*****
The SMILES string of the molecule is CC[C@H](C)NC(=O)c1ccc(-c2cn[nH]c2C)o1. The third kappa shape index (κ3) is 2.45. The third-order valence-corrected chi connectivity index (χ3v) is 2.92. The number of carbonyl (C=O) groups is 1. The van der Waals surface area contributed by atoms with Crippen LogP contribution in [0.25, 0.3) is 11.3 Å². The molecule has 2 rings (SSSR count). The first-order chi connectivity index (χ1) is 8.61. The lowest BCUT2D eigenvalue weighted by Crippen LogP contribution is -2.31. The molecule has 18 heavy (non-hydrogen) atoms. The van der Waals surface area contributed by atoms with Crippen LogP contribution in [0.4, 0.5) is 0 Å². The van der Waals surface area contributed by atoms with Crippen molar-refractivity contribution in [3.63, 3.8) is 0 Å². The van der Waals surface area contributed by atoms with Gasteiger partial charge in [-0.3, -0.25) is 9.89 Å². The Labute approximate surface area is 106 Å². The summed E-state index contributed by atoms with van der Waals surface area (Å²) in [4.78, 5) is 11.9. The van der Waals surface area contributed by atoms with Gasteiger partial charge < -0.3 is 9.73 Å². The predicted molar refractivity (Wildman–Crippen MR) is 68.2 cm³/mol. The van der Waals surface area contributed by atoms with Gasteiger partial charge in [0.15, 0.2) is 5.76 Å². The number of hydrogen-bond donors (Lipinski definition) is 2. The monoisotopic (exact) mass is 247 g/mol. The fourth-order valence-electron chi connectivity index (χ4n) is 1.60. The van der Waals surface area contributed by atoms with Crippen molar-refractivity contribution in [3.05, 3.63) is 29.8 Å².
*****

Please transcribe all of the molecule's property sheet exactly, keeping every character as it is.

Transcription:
The SMILES string of the molecule is CC[C@H](C)NC(=O)c1ccc(-c2cn[nH]c2C)o1. The third kappa shape index (κ3) is 2.45. The third-order valence-corrected chi connectivity index (χ3v) is 2.92. The number of carbonyl (C=O) groups is 1. The van der Waals surface area contributed by atoms with Crippen LogP contribution in [0.25, 0.3) is 11.3 Å². The molecule has 2 rings (SSSR count). The first-order chi connectivity index (χ1) is 8.61. The lowest BCUT2D eigenvalue weighted by Crippen LogP contribution is -2.31. The molecule has 18 heavy (non-hydrogen) atoms. The van der Waals surface area contributed by atoms with Crippen LogP contribution in [0.4, 0.5) is 0 Å². The van der Waals surface area contributed by atoms with Crippen molar-refractivity contribution in [3.63, 3.8) is 0 Å². The van der Waals surface area contributed by atoms with Gasteiger partial charge in [-0.3, -0.25) is 9.89 Å². The Labute approximate surface area is 106 Å². The summed E-state index contributed by atoms with van der Waals surface area (Å²) in [4.78, 5) is 11.9. The van der Waals surface area contributed by atoms with Gasteiger partial charge < -0.3 is 9.73 Å². The predicted molar refractivity (Wildman–Crippen MR) is 68.2 cm³/mol. The van der Waals surface area contributed by atoms with Gasteiger partial charge in [0.15, 0.2) is 5.76 Å². The number of hydrogen-bond donors (Lipinski definition) is 2. The monoisotopic (exact) mass is 247 g/mol. The fourth-order valence-electron chi connectivity index (χ4n) is 1.60. The van der Waals surface area contributed by atoms with Crippen molar-refractivity contribution in [3.05, 3.63) is 29.8 Å².